Depending on your condition there may be a helpline staffed by specialist nurses and advisors who can offer you practical advice and emotional support. For example:
Macmillan Cancer Support has a helpline
The British Lung Foundation has a specialist helpline for people with COPD
Terms you may hear about end of life
As you're approaching end of life, you may hear your medical team using many different expressions. These terms can be confusing but the following definitions should help.
- End of life refers to what is likely to be the last 12 months of a person's life
- End-of-life care focuses on the quality of the person's life and death, rather than the length of life. It also includes support for family and carers
- End-of-life care planning involves looking at issues across areas of your life that are particularly significant as you reach the end of life. It includes legal and financial issues, planning your funeral and exploring the options about your care where you would like to die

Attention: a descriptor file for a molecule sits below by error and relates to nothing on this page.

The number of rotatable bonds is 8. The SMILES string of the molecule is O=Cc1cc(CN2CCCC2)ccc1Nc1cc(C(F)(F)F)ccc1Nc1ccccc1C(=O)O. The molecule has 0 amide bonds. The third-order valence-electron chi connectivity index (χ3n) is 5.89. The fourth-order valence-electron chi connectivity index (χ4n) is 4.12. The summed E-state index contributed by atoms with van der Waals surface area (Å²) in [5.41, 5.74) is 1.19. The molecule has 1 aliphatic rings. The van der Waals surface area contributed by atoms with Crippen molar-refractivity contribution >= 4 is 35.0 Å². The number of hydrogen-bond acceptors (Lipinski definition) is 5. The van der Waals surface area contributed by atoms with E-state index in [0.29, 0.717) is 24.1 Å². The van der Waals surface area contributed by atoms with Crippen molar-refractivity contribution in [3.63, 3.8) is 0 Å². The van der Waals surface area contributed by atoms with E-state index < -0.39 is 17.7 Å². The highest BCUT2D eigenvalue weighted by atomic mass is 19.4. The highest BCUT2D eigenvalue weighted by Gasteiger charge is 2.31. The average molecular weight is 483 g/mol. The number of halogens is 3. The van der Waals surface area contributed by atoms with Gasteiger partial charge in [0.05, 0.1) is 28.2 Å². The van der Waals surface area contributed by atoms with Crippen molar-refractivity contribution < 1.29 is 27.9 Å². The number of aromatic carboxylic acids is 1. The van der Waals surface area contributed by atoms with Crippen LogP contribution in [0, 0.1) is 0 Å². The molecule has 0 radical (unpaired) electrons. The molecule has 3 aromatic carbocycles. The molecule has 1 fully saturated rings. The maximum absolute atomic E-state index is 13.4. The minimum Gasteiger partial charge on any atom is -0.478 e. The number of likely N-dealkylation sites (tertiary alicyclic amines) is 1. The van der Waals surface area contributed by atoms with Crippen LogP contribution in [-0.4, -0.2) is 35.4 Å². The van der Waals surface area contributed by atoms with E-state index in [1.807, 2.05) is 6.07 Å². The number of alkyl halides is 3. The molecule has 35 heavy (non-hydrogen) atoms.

- Terminal refers to an illness that cannot be cured. Such illnesses may also be referred to as life-limiting
How can I plan for my future care?
Advance care planning is a specific form of end-of-life care planning. It means thinking about how you would like to be cared for in the future if you lose the ability to make decisions for yourself. Advance care planning includes:
- conversations between you, your family and medical team about your condition and how you would like to be cared for as it progresses